When I heard about Nix Googles I contacted Russell, the designer, about using a pair when I give rides on my pedicab downtown. The “googles” display a variety of complex patterns and overpower most smartphone cameras with their brilliant lights. What’s more, they respond to music, via a built in microphone with highly adjustable gain. In fact, the gain control is so sensitive, that at the highest setting it responds to sounds I barely hear. Turn the sensitivity down all the way and you’ll need a plane taking off to make it react …or a Skrillex show.
They can really be used anywhere. Many who tried them wanted to ski or play paintball in them. There is really no limit to what you can use them for.
The variety of patterns is so large it’s almost hard to manage. Numerous choices ensure that the user never tires of the effects. After all my time with them I still enjoy gazing at the patterns and watching them react to music. U.S.A. and 8-Ball are my favorites. 8-Ball is the most lifelike pattern, while the red, white and blue of the U.S.A. pattern proudly celebrates the product’s country of origin. That’s right, it’s all done here in the USA, so your money won’t go overseas when you buy this trendy gizmo!
But you must be wondering, sure they are cool, but will they get messed up at a concert? What if I let my friends try them on?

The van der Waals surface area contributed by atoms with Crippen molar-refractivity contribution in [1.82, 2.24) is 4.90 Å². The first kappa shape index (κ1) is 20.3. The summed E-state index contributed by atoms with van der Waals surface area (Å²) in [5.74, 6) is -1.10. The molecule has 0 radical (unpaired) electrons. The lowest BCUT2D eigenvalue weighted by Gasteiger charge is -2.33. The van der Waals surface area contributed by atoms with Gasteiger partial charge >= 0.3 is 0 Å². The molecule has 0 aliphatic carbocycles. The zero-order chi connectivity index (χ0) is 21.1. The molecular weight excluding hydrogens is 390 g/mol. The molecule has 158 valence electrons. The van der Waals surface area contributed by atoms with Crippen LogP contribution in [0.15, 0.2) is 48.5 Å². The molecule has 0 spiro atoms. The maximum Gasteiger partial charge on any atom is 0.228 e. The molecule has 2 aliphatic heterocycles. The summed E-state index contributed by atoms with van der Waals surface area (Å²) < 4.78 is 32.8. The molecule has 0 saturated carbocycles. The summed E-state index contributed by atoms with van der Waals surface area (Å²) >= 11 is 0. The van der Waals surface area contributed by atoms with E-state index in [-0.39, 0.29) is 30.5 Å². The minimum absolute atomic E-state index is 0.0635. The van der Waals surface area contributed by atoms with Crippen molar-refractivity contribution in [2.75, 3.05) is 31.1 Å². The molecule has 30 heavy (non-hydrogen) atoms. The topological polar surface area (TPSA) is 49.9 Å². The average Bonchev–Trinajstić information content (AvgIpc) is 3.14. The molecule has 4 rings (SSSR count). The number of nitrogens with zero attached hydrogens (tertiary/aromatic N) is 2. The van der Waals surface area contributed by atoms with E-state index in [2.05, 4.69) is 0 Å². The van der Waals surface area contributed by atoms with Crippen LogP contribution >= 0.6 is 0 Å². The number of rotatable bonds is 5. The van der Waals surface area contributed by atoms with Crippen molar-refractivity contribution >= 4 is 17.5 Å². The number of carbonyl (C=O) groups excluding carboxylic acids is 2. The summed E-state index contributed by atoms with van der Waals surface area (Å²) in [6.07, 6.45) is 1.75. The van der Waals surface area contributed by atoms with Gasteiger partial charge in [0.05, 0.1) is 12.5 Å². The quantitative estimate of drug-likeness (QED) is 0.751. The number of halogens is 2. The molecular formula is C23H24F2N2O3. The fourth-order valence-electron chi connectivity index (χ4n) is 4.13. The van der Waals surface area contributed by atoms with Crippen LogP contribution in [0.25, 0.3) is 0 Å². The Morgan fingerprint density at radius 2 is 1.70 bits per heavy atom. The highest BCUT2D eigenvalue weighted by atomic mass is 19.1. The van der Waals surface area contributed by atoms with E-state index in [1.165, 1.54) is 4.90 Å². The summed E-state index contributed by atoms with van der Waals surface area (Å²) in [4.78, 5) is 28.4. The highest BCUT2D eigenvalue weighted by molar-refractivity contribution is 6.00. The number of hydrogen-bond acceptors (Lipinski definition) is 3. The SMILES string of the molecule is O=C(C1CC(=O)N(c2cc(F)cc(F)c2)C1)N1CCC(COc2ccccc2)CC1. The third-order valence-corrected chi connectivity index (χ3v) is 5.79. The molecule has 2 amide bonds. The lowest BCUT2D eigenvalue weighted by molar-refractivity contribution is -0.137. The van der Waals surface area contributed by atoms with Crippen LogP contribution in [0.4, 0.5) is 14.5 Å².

After owning my pair of Nix Googles for over a month and subjected them to a barrage of torturous activities, I must say that these things are tough. I’ve used them when I pedicab in downtown Austin, Texas for 20 work nights. They have been worn in the rain, sleet, hail, freezing cold and have survived these conditions for over 50 hours (moving time) spent riding more than 300 miles on my pedicab in December alone.
Hundreds of people have tried them on. Few were gentle, but still the “googles” soldiered on without complaint. Until one night. An inebriated passenger on New Years Eve swung them violently by the strap and slammed them repeatedly against the fiberglass siding of my pedicab. Certain they must have been destroyed, I asked for them to be given back, rather irritated that he would intentionally try to damage them. Alas! they survived. On rare occasions a few LEDs might go dim, but by wiggling the board around in the goggles a bit I was able to get them all to work normally again.
Then I took them to Las Vegas. Numerous additional first time users tried them on. A few people dropped them or flexed the lens excessively. But the durable construction won in the end. As a matter of fact I’m about to use them right now. It’s a bit later than I usually start working, but my feet are really tired from walking in Vegas. It should be noted also that crossing the street was much easier. In a place like Vegas, with a high rate of pedestrian fatalities, that’s kind of a big deal.
At a modest price of $99 this dynamic, music reactive light display is a treat for concert goers of all ages. With proper care, there is no reason they shouldn’t last a decade or more. I recommend finding a soft pouch to put them in, should you decide to stuff them into a larger bag. Like bread or eggs at the grocery store, try to put them in last so you don’t crush them. They can also be conveniently worn around the user’s neck when not in use.
Visit NixGoogles.com to snag a pair.
Here’s one more video of this awesome product in action.